What does alpha acetal linkage mean?

1 Answer
Jan 27, 2016

An alpha acetal linkage is a glycoside linkage that points in the opposite direction to the #"CH"_2"OH"# group.


Let's begin by defining terms.

An acetal is a functional group formed when an aldehyde reacts with an alcohol to form a functional group with two ether groups on the same carbon.


The term "alpha acetal" usually refers to carbohydrates and their derivatives.

In the cyclic form of a carbohydrate, the anomeric carbon is the carbon that was the carbonyl carbon in the acyclic form.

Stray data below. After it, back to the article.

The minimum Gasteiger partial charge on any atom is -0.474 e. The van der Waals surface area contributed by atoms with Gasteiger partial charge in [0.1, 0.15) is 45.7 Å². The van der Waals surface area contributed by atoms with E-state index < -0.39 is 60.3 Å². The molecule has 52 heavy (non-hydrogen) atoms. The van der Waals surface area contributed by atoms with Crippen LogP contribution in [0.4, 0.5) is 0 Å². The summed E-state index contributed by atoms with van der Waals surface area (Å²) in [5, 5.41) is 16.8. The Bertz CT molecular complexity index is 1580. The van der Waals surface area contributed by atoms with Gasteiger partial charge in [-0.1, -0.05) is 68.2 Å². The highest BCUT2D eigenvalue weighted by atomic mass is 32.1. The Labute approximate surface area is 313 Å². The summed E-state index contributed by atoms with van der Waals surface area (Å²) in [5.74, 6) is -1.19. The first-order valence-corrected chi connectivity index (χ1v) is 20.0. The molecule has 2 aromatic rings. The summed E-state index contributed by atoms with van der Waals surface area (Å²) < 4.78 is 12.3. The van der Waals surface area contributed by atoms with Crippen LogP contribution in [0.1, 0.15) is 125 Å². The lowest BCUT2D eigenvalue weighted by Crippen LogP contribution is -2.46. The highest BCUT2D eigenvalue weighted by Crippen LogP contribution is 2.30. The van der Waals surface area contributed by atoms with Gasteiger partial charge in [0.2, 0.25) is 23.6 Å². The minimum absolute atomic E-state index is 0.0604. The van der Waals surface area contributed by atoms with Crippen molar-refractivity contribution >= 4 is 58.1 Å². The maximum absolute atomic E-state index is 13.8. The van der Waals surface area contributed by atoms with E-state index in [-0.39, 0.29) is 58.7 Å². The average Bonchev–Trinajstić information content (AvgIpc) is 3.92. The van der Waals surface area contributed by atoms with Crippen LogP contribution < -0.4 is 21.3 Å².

Notice that the #"OH"# on the anomeric carbon can be "up" or "down" (more on this later).

A glycosidic linkage is the bond that forms when the hemiacetal #"OH"# of the anomeric carbon reacts with another alcohol group to form an acetal.

For example,


The #"OH"# group could come from another carbohydrate, For example,


If the glycoside linkage points "down" (i.e., in a direction opposite to the #"CH"_2"OH"# group), it is called an alpha acetal or an alpha glycoside linkage.